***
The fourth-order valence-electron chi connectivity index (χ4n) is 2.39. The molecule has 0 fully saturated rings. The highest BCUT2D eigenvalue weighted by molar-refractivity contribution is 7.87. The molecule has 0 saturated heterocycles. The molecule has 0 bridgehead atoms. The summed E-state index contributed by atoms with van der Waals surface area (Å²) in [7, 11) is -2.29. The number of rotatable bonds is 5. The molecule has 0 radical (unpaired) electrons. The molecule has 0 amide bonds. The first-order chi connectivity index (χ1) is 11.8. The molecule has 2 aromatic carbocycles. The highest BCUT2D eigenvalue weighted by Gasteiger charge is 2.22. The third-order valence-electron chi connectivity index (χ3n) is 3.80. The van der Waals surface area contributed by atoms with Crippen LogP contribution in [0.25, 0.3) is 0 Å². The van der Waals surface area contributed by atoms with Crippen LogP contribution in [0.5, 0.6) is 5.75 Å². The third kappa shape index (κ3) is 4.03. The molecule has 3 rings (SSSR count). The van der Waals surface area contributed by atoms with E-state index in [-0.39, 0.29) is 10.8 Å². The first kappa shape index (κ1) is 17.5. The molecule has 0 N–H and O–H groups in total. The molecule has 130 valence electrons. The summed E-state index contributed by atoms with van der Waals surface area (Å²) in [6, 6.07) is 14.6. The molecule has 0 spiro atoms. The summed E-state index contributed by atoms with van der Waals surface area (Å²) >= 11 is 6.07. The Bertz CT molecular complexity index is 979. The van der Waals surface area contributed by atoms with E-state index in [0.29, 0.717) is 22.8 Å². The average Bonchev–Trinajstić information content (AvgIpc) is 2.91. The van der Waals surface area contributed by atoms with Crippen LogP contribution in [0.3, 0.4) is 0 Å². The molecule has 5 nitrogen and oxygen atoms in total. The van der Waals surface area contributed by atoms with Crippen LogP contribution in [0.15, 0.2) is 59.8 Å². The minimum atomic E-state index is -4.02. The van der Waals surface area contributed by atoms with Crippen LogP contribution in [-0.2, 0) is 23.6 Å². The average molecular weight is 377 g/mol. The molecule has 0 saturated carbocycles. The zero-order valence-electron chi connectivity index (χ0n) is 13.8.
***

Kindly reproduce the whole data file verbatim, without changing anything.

The fourth-order valence-electron chi connectivity index (χ4n) is 2.39. The molecule has 0 fully saturated rings. The highest BCUT2D eigenvalue weighted by molar-refractivity contribution is 7.87. The molecule has 0 saturated heterocycles. The molecule has 0 bridgehead atoms. The summed E-state index contributed by atoms with van der Waals surface area (Å²) in [7, 11) is -2.29. The number of rotatable bonds is 5. The molecule has 0 radical (unpaired) electrons. The molecule has 0 amide bonds. The first-order chi connectivity index (χ1) is 11.8. The molecule has 2 aromatic carbocycles. The highest BCUT2D eigenvalue weighted by Gasteiger charge is 2.22. The third-order valence-electron chi connectivity index (χ3n) is 3.80. The van der Waals surface area contributed by atoms with Crippen LogP contribution in [0.25, 0.3) is 0 Å². The van der Waals surface area contributed by atoms with Crippen LogP contribution in [0.5, 0.6) is 5.75 Å². The third kappa shape index (κ3) is 4.03. The molecule has 3 rings (SSSR count). The van der Waals surface area contributed by atoms with E-state index in [-0.39, 0.29) is 10.8 Å². The first kappa shape index (κ1) is 17.5. The molecule has 0 N–H and O–H groups in total. The molecule has 130 valence electrons. The summed E-state index contributed by atoms with van der Waals surface area (Å²) in [6, 6.07) is 14.6. The molecule has 0 spiro atoms. The summed E-state index contributed by atoms with van der Waals surface area (Å²) >= 11 is 6.07. The Bertz CT molecular complexity index is 979. The van der Waals surface area contributed by atoms with E-state index in [0.29, 0.717) is 22.8 Å². The average Bonchev–Trinajstić information content (AvgIpc) is 2.91. The van der Waals surface area contributed by atoms with Crippen LogP contribution in [0.3, 0.4) is 0 Å². The molecule has 5 nitrogen and oxygen atoms in total. The van der Waals surface area contributed by atoms with Crippen LogP contribution in [0.15, 0.2) is 59.8 Å². The minimum atomic E-state index is -4.02. The van der Waals surface area contributed by atoms with Crippen LogP contribution in [-0.2, 0) is 23.6 Å². The average molecular weight is 377 g/mol. The molecule has 0 saturated carbocycles. The zero-order valence-electron chi connectivity index (χ0n) is 13.8.